Native mother on parenting a toddler with particular wants throughout pandemic
MIDDLEVILLE, Mich – Before COVID-19 changed our lives, Jen Kamps already knew the requirements of being a full-time, home mom.
“We get up in the morning and you are out pretty much the whole time,” said Kamps. “It’s the best job I could ever have.”
The days are busy looking after their four children; including her youngest son, five-year-old Quentin, who has special needs.
“He had a six-month stay in the neonatal intensive care unit with many complications and infections, so he ended up with cerebral palsy, a chronic lung disease,” explained Kamps. “He’s been through a lot. He has seizures, he has epilepsy because of all of this, but he’s the happiest kid you can ever see. So I like to make sure his life is good and take him out and around and do things and just enjoy every minute while he’s here because he fought really hard for it. “
With Quentin demanding a lot from their attention, Kamps admitted that it was difficult to continue homeschooling him while compensating for their other children’s distance learning at the onset of the pandemic.
Additionally, pandemic restrictions and closings have impacted the outings Quentin looked forward to, including classes at the Equest Center for Therapeutic Riding.
“He loves to visit places. We come back and he usually cries when we stop in the driveway,” said Kamps. “He learns a lot from social situations, he likes being alone with people. He likes to meet new people in order to stay happy and get involved, so that was a big deal too.”
Kamps is not alone in facing these problems.
Other families with special needs children take extra precautions to ensure their safety while dealing with added stress and disruption to their usual routines.
“You are in trouble,” said Jane Eppard, one of the founders of the Family Hope Foundation. “It’s alarming. You know the anxiety, the depression, and many other things that I think are going on that are upset by that feeling of isolation.”
She continues, “Recovery is a big thing and it has not been possible for these families who need it. You can’t take a break and it’s hard. And the children can’t take a break either. “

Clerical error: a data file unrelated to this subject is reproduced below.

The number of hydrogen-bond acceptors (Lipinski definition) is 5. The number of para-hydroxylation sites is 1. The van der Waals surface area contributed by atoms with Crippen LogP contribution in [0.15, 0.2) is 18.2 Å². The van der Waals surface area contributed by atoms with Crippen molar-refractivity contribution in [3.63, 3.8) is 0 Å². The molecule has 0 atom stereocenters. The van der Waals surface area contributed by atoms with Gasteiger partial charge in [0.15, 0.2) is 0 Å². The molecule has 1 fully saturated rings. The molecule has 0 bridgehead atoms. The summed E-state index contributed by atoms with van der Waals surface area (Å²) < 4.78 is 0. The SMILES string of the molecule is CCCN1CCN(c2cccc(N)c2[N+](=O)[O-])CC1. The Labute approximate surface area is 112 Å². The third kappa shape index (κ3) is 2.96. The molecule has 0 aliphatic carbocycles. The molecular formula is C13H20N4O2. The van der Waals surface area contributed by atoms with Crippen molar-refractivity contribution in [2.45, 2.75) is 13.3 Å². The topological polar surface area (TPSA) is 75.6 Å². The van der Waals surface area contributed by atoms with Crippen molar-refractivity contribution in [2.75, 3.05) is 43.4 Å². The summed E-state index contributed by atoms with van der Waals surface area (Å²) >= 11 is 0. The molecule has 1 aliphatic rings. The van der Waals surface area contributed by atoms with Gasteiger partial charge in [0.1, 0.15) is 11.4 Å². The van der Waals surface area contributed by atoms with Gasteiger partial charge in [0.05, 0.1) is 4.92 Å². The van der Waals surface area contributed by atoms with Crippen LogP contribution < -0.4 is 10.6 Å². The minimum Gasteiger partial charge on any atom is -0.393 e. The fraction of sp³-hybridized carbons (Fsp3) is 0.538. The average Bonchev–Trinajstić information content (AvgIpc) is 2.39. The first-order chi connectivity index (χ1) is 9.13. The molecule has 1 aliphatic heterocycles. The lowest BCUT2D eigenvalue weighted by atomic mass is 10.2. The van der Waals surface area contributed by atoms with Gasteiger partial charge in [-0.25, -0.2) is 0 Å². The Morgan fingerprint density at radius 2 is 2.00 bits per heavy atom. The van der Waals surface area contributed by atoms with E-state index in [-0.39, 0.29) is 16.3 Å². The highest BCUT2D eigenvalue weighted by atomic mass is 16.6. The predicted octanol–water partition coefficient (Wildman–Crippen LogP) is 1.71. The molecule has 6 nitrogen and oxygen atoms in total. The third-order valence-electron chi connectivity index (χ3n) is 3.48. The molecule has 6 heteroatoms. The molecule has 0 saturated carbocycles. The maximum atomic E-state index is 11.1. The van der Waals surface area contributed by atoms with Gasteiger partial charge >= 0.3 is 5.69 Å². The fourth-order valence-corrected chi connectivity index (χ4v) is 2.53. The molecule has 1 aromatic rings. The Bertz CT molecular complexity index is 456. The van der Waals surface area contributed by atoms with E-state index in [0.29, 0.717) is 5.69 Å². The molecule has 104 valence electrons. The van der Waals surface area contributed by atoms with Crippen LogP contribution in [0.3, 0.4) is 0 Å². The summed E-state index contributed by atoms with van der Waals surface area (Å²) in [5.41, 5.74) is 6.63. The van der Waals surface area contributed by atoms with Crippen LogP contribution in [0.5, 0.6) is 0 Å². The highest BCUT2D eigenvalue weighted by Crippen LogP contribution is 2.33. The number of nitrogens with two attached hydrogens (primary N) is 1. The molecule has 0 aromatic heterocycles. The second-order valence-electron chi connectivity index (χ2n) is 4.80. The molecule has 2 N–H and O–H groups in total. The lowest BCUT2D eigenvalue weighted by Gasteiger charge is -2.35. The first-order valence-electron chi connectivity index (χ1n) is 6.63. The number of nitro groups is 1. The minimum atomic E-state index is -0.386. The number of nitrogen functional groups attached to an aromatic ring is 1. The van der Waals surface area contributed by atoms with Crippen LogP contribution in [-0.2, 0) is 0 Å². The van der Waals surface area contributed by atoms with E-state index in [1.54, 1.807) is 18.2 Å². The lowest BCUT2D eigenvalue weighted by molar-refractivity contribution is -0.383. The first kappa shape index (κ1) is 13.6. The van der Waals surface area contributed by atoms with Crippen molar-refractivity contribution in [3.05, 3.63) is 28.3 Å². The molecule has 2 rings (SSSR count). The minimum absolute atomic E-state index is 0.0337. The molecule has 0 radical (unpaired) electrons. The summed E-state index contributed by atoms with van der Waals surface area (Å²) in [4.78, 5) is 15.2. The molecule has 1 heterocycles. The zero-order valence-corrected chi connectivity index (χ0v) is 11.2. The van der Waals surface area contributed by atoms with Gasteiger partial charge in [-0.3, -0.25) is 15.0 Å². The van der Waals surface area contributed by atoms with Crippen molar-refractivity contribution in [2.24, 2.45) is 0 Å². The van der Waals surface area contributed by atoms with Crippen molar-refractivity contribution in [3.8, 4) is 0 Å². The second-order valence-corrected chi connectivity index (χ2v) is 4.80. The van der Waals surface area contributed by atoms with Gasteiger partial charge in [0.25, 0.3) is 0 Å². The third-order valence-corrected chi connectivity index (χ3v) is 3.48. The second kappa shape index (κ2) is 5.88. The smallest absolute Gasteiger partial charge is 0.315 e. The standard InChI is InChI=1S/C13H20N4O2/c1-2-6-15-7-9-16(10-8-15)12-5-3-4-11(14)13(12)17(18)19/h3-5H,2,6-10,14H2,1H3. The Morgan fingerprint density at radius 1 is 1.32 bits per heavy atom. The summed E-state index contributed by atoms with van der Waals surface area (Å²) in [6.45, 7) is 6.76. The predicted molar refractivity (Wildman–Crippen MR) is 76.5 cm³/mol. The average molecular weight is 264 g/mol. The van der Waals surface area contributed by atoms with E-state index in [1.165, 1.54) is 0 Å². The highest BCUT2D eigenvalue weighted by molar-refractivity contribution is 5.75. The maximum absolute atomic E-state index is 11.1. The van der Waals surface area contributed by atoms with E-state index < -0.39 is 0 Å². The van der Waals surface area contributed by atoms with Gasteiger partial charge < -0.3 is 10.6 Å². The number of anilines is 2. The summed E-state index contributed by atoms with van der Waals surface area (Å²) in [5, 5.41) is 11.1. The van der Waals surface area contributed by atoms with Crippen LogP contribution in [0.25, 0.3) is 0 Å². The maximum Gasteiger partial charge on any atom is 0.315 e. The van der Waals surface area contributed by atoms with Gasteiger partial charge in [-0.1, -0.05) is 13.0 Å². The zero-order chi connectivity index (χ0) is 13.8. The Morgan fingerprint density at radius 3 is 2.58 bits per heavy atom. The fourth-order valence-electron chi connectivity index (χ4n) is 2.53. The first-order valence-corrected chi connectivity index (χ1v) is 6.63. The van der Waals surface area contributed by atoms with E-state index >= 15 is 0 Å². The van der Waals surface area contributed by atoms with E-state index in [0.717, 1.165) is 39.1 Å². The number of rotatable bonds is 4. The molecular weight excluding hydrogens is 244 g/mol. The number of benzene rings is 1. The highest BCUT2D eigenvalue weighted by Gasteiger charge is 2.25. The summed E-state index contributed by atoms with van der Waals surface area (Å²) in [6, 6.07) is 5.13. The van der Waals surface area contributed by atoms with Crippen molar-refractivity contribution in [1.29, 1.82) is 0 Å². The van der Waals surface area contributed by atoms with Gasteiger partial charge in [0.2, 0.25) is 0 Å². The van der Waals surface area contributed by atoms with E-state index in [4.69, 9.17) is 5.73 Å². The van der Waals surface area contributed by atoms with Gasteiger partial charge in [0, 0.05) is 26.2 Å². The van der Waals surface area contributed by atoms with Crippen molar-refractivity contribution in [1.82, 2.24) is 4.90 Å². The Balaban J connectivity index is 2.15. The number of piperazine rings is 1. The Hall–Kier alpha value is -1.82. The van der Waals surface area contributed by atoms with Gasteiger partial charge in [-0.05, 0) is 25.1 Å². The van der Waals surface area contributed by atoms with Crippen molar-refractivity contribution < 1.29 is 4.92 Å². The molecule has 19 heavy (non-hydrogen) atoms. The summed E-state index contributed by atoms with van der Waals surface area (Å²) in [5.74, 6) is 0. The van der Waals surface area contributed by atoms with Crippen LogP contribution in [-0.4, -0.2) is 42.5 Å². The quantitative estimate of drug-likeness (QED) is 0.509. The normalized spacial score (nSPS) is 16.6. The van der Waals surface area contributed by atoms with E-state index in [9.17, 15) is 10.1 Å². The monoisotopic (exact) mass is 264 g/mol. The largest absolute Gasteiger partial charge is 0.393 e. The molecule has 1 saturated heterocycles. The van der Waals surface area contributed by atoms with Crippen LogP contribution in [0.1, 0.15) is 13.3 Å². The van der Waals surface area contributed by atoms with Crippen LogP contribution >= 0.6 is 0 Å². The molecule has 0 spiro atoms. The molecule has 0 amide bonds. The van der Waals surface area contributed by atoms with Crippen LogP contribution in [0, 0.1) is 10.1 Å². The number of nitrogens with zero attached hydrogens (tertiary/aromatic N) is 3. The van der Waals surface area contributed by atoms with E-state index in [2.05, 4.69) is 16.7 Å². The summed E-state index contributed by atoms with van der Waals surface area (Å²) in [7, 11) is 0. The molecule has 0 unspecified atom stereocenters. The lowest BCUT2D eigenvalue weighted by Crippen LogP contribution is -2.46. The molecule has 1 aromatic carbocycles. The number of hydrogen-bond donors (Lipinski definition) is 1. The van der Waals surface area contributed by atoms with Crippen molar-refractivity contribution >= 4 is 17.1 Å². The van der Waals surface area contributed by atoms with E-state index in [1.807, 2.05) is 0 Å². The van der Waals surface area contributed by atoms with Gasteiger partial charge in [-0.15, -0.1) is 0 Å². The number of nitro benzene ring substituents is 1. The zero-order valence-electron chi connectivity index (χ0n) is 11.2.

The Family Hope Foundation was founded by Eppard and others with children with special needs; Providing resources, events, and grants to families to help cover the cost of various types of therapies.
Eppard said COVID forced the organization to cancel many of its events in 2020.
She added that the demand for scholarships has increased by about 25 percent, and many are asking for help with coping with mental health issues.
“Exhausted is a word I keep hearing when I take calls,” she told FOX 17 News. “There are so many things to find out, but little glimmers of hope.”
And there is good news: the organization is now planning to resume “sensory-friendly” screenings in collaboration with Celebration Cinema at the end of March.
There was also progress at Kamps.
This year, their older children returned to personal learning and Quentin has since been able to resume riding lessons at the Riding Center for Therapeutic Riding to continue working on his core strength and coordination.
“He was so happy to come back,” said Kamps. “He has missed a lot for COVID and when he comes back you can tell how excited he is to be back … it was really good for him.”
And while the pandemic continues, Kamps decides to maintain a positive attitude despite the unknowns.
“I think everyone has their own stress in life and I think I don’t really compare them to others. I am happy with our situation. I mean there are fights but mine are all worth it and I would not change anything in my life. I don’t love the pandemic right now so I would probably change that. But as for a child with special needs, I wouldn’t trade them for the world. “
To learn more or to donate to the Family Hope Foundation, click here.